1. Diagnose critical exposure and leverage points
2. Define the dimensions of your tailored pricing strategy
A one-size-fits-all approach to pricing should optimally be avoided. As a result, medtechs need to define the dimensions that reflect customer behavior and the strength of the product value proposition. Potential dimensions include customer segment (e.g., institution type, degree of centralized purchasing), customer relationship strength (e.g., share of wallet, longevity of customer relationship), customer volume/scale, customer GPO affiliation, and product family or packaging type.
3. Develop segment-specific, flexible price levels
Medtechs should develop their pricing strategy through analysis of segment-specific customer pricing elasticity (e.g., by evaluating historical customer behaviors and/or customer surveys) across their portfolios. When determining price levels, reimbursement dynamics are critical to consider; globally, there is significant variation in reimbursement structures for medtech products. In the U.S., for example, coverage of medtech products is part of the procedure reimbursement code, whereas in much of Asia-Pacific, there is virtually no reimbursement for innovative medtech products, with the entirety of the cost borne by the patient. Consequently, it is important for medtechs to evaluate the economic impact of price changes not only on their business, but also on key stakeholders’ businesses (e.g., dealers, end customers) throughout the value chain to ensure the ecosystem is sustainable.
4. Design a strategy to ensure successful internal and external execution
Even with the most analytically rigorous, well-informed strategy, success is predicated on execution. Execution requires effective management of a range of internal and external stakeholders. Internally, medtechs can face barriers to pricing changes as front-line commercial teams often prioritize product sales to meet quotas, without commitment to pricing discipline, making it difficult to build momentum around better management of pricing.
Some medtechs already have effective governance processes in place, but many do not. Several dimensions of governance and organizational design can be important to address including sales team incentives (e.g., incorporating profitability), well-established decision rights and clear pricing alleys for different levels of sales team members. Externally, medtechs need to ensure that any pricing increases have a well-laid-out, proactive communication plan for both customers and any channel partners affected. Commercial teams need to be equipped with the right customer messaging that articulates the pricing changes and reiterates the value proposition offered (including findings from health economic outcomes research (HEOR)). Medtechs can also support their customers by incentivizing volume consolidation (e.g., securing commitments for higher share of wallet where it is achievable) and providing good/better/best product alternatives where relevant.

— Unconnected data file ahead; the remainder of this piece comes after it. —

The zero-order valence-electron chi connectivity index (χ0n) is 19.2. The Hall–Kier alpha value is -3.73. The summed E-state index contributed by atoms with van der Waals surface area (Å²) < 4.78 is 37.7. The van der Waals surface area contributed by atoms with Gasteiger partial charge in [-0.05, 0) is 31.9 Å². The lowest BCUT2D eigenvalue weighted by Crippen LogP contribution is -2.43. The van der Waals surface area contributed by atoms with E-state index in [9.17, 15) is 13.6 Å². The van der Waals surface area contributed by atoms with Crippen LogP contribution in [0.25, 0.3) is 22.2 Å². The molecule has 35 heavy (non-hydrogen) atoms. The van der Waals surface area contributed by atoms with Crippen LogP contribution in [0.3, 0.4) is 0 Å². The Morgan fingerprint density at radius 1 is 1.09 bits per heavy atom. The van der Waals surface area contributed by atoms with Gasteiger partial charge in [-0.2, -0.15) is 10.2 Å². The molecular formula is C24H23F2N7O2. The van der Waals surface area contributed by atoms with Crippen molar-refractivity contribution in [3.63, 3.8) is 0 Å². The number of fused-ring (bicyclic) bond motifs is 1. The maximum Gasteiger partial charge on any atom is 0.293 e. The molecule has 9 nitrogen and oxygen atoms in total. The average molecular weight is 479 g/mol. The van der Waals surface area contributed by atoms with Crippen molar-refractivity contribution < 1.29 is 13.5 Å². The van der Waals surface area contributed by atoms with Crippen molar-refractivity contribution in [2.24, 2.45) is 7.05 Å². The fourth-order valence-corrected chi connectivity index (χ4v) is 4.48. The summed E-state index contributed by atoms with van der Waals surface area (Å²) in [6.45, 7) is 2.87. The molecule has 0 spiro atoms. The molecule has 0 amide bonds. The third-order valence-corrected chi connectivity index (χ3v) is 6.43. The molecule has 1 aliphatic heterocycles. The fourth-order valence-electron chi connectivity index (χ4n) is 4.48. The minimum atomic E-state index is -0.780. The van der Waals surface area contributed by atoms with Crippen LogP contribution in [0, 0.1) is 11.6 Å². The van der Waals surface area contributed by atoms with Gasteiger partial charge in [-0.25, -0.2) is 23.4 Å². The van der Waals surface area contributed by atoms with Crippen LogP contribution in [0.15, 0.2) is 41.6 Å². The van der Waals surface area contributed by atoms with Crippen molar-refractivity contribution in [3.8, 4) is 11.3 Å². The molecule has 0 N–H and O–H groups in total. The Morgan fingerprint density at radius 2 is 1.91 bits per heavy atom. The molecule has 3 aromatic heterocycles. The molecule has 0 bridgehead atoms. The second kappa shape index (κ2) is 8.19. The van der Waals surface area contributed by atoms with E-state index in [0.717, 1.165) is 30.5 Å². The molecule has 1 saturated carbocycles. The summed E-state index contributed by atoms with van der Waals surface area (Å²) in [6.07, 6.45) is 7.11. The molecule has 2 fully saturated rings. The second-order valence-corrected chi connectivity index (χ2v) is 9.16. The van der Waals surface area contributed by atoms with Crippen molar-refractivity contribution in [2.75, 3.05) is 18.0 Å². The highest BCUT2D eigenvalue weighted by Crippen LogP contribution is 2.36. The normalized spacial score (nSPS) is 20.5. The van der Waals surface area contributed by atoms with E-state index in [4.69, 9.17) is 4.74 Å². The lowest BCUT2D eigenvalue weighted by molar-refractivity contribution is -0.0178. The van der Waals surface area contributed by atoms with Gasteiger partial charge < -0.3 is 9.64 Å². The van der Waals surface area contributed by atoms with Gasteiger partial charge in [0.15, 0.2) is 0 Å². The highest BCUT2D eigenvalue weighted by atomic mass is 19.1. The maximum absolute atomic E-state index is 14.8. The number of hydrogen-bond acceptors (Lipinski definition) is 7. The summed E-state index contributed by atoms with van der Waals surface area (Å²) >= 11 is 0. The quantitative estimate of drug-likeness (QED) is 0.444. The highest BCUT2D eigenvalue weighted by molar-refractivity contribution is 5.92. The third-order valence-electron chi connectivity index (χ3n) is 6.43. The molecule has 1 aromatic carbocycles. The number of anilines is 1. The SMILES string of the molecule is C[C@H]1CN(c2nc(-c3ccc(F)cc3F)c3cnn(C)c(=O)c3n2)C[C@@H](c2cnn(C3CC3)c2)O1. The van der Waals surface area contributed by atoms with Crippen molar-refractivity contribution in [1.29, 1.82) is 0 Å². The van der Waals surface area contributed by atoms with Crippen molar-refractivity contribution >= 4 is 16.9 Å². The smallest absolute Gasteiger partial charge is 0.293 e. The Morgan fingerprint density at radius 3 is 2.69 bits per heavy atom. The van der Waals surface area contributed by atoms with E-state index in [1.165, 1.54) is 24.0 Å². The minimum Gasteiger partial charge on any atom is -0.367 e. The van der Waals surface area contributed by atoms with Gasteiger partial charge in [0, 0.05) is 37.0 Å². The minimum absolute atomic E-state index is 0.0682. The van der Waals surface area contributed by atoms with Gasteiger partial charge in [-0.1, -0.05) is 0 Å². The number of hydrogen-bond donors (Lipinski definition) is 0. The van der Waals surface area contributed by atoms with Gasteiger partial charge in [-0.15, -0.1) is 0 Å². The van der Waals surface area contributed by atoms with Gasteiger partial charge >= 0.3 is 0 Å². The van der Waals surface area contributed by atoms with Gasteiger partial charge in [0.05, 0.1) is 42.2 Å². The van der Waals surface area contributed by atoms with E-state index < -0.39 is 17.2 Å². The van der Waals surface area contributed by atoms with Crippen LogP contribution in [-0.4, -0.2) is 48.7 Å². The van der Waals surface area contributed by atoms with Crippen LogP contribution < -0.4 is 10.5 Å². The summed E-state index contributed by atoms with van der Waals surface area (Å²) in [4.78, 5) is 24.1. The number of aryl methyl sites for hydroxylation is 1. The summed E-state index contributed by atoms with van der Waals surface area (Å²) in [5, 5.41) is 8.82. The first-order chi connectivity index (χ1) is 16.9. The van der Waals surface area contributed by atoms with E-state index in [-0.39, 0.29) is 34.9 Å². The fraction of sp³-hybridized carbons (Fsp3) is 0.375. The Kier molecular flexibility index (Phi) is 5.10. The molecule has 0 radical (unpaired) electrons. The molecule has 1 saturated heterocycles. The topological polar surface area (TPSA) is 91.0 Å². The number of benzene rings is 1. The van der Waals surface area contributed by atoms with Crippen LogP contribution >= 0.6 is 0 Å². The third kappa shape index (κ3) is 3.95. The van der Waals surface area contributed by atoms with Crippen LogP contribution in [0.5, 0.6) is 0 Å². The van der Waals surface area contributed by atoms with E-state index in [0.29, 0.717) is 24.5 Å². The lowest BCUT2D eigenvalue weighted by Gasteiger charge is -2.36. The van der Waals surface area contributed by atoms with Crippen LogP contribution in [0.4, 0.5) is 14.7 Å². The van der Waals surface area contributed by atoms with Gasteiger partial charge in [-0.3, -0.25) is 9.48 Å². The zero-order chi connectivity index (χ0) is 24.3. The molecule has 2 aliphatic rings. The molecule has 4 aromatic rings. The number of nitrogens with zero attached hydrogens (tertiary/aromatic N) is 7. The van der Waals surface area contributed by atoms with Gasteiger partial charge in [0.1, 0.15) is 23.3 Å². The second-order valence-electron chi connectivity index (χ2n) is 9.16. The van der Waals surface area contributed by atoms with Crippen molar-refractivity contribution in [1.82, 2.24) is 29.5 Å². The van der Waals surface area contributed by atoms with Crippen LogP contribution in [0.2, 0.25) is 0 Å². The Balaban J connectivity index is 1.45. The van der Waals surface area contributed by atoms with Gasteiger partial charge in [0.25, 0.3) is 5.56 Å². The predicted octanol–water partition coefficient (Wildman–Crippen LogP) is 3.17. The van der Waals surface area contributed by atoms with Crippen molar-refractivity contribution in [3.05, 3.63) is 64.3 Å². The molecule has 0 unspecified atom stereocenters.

5. Deploy, manage and monitor an evergreen pricing model
Once deployed, pricing management should be evergreen, as opposed to a one-off event. Medtechs should actively monitor inflation, other macroeconomic factors and the competitive context (including penetration of private label and premium gaps between branded and private-label products), among other metrics. For many medtechs, pricing is not a strong “muscle” but a capability that may require (and merits) meaningful investment.
As medtechs continue to weather the challenges that come with inflationary, supply chain and global pressures impacting the industry, L.E.K. believes adherence to these best practices can inform a resilient, evergreen pricing strategy that puts them on firm footing for “normal” times as well.